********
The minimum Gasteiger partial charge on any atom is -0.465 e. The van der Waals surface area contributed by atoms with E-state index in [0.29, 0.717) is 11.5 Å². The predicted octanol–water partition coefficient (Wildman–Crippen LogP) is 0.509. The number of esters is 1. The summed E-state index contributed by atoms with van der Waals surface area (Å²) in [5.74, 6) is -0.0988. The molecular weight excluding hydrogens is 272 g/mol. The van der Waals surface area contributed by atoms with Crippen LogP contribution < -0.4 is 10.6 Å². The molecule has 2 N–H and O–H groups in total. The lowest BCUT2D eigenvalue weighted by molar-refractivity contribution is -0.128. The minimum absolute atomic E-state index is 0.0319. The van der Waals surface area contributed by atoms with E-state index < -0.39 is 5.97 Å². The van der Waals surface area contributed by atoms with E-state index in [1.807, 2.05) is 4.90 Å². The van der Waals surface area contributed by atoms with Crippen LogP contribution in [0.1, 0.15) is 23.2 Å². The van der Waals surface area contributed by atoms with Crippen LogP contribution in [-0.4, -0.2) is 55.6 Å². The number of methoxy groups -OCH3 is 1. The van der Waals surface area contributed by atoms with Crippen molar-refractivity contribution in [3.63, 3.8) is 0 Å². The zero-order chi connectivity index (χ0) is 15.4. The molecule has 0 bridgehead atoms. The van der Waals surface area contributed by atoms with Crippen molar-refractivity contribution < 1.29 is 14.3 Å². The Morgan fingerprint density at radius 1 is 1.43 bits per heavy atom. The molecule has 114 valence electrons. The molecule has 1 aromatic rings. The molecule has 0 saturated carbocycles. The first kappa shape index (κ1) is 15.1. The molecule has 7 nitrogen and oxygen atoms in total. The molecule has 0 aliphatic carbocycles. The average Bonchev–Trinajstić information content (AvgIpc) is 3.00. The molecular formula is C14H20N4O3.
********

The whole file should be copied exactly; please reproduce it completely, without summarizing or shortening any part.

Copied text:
The minimum Gasteiger partial charge on any atom is -0.465 e. The van der Waals surface area contributed by atoms with E-state index in [0.29, 0.717) is 11.5 Å². The predicted octanol–water partition coefficient (Wildman–Crippen LogP) is 0.509. The number of esters is 1. The summed E-state index contributed by atoms with van der Waals surface area (Å²) in [5.74, 6) is -0.0988. The molecular weight excluding hydrogens is 272 g/mol. The van der Waals surface area contributed by atoms with Crippen LogP contribution < -0.4 is 10.6 Å². The molecule has 2 N–H and O–H groups in total. The lowest BCUT2D eigenvalue weighted by molar-refractivity contribution is -0.128. The minimum absolute atomic E-state index is 0.0319. The van der Waals surface area contributed by atoms with E-state index < -0.39 is 5.97 Å². The van der Waals surface area contributed by atoms with E-state index in [1.807, 2.05) is 4.90 Å². The van der Waals surface area contributed by atoms with Crippen LogP contribution in [0.1, 0.15) is 23.2 Å². The van der Waals surface area contributed by atoms with Crippen LogP contribution in [-0.4, -0.2) is 55.6 Å². The number of methoxy groups -OCH3 is 1. The van der Waals surface area contributed by atoms with Crippen molar-refractivity contribution in [3.63, 3.8) is 0 Å². The zero-order chi connectivity index (χ0) is 15.4. The molecule has 0 bridgehead atoms. The van der Waals surface area contributed by atoms with Crippen molar-refractivity contribution < 1.29 is 14.3 Å². The Morgan fingerprint density at radius 1 is 1.43 bits per heavy atom. The molecule has 114 valence electrons. The molecule has 1 aromatic rings. The molecule has 0 saturated carbocycles. The first kappa shape index (κ1) is 15.1. The molecule has 7 nitrogen and oxygen atoms in total. The molecule has 0 aliphatic carbocycles. The average Bonchev–Trinajstić information content (AvgIpc) is 3.00. The molecular formula is C14H20N4O3.